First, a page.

When a woman who looked and sounded like British sensation Adele
slid into a booth at Max's Grille in Boca Raton, Fla., for a cozy lunch with her boyfriend last month, the waitstaff did double takes. "I was 90 percent sure it was her," says waiter Alejandro Jimenez of the diner who wore sunglasses and ordered maple-ginger-glazed salmon and a soda. "She looked beautiful and had a beautiful voice." But her down-to-earth demeanor and lack of entourage made them wonder. Asked by a server if she was, in fact, Adele, the woman laughed and said no. Then her paid bill told a different story: On it was Adele's autograph and a note saying, "It was me!" Says Jimenez: "It was amazing."
Any remaining bit of anonymity seems sure to vanish after the Grammy Awards Feb. 12. That night Adele Laurie Blue Adkins, 23, who is up for six trophies, including Record of the Year for "Rolling in the Deep" and Album of the Year for 21
, is expected to walk away with them all. (Her fans aren't just members of the Recording Academy either: 21
has spent 18 weeks at No. 1 on the Billboard 200, and last year Adele sold 6.7 million albums in the U.S.-more than Lady Gaga
and Justin Bieber
combined.) Just as important, when she takes the Grammy stage, it will be her first public performance since a vocal cord hemorrhage and related surgery silenced her last fall. "[It's] exciting... and nerve-racking," she said in a statement, "but what a way to get back into it all."
If there were a Grammy for surviving heartbreak, Adele would win that too: Most of 21
's wrenching lyrics are about her devastation over a failed romance. She often refers to her ex (whom she's never publicly named) as "the love of my life." After the release of her 2008 debut, 19
, the two became inseparable. "It was my first grown-up, intense relationship," she has said. But things fell apart after more than a year, and though he didn't cheat on her (like the ex who inspired 19
had), the breakup was still crushing. "We fell out of love," she explains. 'It was more devastating than actually having something to blame it on." Her agony pushed her into an emotional abyss. "I locked myself in my house for nine months drinking four bottles of wine a night," she told PEOPLE last year. "That was probably the lowest point of my life."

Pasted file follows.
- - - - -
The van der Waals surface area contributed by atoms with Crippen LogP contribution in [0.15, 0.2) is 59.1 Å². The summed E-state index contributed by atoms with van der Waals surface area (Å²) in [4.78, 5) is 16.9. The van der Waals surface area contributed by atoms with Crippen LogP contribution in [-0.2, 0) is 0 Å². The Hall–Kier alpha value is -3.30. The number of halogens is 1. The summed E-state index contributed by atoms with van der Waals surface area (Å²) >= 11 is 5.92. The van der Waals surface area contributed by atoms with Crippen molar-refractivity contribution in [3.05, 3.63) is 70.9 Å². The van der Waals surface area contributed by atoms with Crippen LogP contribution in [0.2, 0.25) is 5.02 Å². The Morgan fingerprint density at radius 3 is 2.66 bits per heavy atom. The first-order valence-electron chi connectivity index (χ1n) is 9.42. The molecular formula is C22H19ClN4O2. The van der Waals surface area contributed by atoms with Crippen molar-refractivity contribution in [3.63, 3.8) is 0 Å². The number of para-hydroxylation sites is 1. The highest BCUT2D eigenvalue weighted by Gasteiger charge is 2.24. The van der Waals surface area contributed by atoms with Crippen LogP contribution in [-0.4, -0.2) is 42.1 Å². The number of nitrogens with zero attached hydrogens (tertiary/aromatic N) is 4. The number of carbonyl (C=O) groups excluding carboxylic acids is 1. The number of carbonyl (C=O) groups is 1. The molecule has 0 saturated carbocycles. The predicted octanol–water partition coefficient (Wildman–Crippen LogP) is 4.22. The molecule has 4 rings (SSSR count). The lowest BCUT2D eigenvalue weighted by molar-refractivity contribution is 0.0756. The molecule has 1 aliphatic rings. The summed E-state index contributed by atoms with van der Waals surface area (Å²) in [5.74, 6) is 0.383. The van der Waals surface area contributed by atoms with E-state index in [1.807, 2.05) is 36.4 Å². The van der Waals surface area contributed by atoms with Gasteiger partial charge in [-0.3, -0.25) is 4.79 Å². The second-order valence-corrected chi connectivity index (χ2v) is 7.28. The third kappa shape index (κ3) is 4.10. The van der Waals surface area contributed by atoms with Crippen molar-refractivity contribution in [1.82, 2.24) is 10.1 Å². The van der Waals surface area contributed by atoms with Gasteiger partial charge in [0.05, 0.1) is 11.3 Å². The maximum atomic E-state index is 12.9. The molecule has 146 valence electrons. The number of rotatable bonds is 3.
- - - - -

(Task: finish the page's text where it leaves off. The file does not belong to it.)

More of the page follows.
And yet she's willing to give love another go. The man she may write (happier) songs about in the future? Simon Konecki, 36, a fellow Brit who heads Drop4Drop, a charity that brings clean water to developing countries. The couple were first photographed during their January trip to Florida, where they visited his mother and sister, took in a Miami Heat game, visited a pet store-where Adele cooed over a toy poodle-and turned an airboat ride in the Everglades into an amorous adventure. Says a witness: "They looked happy and romantic." When they returned to London, Adele defended Konecki after a British tab claimed he was still married to his ex (with whom he has a daughter). "Simon is divorced and has been for 4 years," she blogged Jan. 17. "Everyone in our lives... wish us nothing but the best."
Her fans seem to as well. Her music resonates with anyone who has ever loved and lost Says Adele: "That people find some comfort in my songs is the most amazing feeling." Many also identify with the real-size woman behind the glam exterior. "I've never wanted to look like models on the covers of magazines," says the singer, who embraces her curvy figure. "I represent the majority of women, and I'm very proud of that." And she seems determined to resist any pressure to slim down. "I'd lose weight if I was an actress and had to play a role where you're supposed to be 40 lbs. lighter, but weight has nothing to do with my career," she says. "Even when I was signing, most of the industry knew if anyone ever dared say [lose weight] to me, they wouldn't be working with me."